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The Carnot heat cycle, more properly called the Carnot cycle, is an idealized thermodynamic cycle that is used to determine the maximum possible efficiency for a heat engine operating between two given temperatures. It is used for theoretical purposes, but cannot actually operate in physical systems. Although, in theory, an engine could be constructed operating near maximum efficiency, heat transfer in the cycle is too slow for it to be a practical system. The main value of the Carnot cycle lies in establishing the maximum efficiency for other types of heat engines.
Two assumptions are made in constructing the Carnot heat cycle, to give it the maximum possible efficiency — all the processes are reversible, and there is no change in entropy. A reversible process is one that can be returned to its original state with no loss of energy. Entropy is the amount of energy in a system that is unavailable to do work. According to the second law of thermodynamics, the amount of entropy in a system must increase or stay the same when a process occurs. Neither of these assumptions can be fulfilled under natural conditions, but they are useful in determining the maximum efficiency.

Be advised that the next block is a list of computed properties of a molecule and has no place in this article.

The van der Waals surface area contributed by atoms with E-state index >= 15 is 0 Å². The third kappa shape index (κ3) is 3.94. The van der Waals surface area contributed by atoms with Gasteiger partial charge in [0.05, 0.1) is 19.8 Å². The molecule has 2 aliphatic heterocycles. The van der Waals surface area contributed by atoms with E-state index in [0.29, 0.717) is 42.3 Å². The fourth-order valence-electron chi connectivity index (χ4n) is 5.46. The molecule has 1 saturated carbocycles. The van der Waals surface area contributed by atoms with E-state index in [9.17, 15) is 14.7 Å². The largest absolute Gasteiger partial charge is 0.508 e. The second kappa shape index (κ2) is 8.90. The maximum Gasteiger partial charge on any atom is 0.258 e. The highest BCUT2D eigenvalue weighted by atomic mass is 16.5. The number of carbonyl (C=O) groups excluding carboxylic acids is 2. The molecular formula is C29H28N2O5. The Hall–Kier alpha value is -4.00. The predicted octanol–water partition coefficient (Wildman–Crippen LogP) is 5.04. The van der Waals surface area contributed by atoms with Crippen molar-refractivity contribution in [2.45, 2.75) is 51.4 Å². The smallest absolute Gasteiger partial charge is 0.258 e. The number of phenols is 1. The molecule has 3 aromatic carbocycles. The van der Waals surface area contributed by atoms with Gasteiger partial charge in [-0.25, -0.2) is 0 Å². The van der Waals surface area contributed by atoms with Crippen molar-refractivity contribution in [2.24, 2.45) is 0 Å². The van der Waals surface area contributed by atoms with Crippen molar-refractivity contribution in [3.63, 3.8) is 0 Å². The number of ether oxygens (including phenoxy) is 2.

Four processes repeat in a Carnot heat cycle. The first is an isothermal expansion. 'Isothermal' means that the temperature remains the same throughout the process. Volume increases and pressure decreases during this, and energy is added to the system.
The next process in known as an adiabatic expansion. In adiabatic processes, no heat is gained or lost by the system. Changes in temperature occur due to changes in pressure and volume. For this particular step, pressure is decreased, and volume is increased, in order to decrease the temperature.
Third is an isothermal compression. Pressure increases and volume decreases during this process, and energy is removed from the system. Finally, an adiabatic compression is performed to return the system to its original state. Pressure is increased and volume is decreased in order to increase the temperature.
Due to the assumption that there is no change in entropy during the Carnot cycle, it could be performed endlessly and maintain the same amount of energy every time it returned to its original state. There is still some entropy even in this idealized system, however, which means that it cannot be 100% efficient. The actual efficiency of a Carnot heat cycle can be calculated using its maximum and minimum temperatures, on the absolute or Kelvin (K) temperature scale. In this equation, the minimum temperature is subtracted from the maximum, and this number is then divided by the maximum temperature.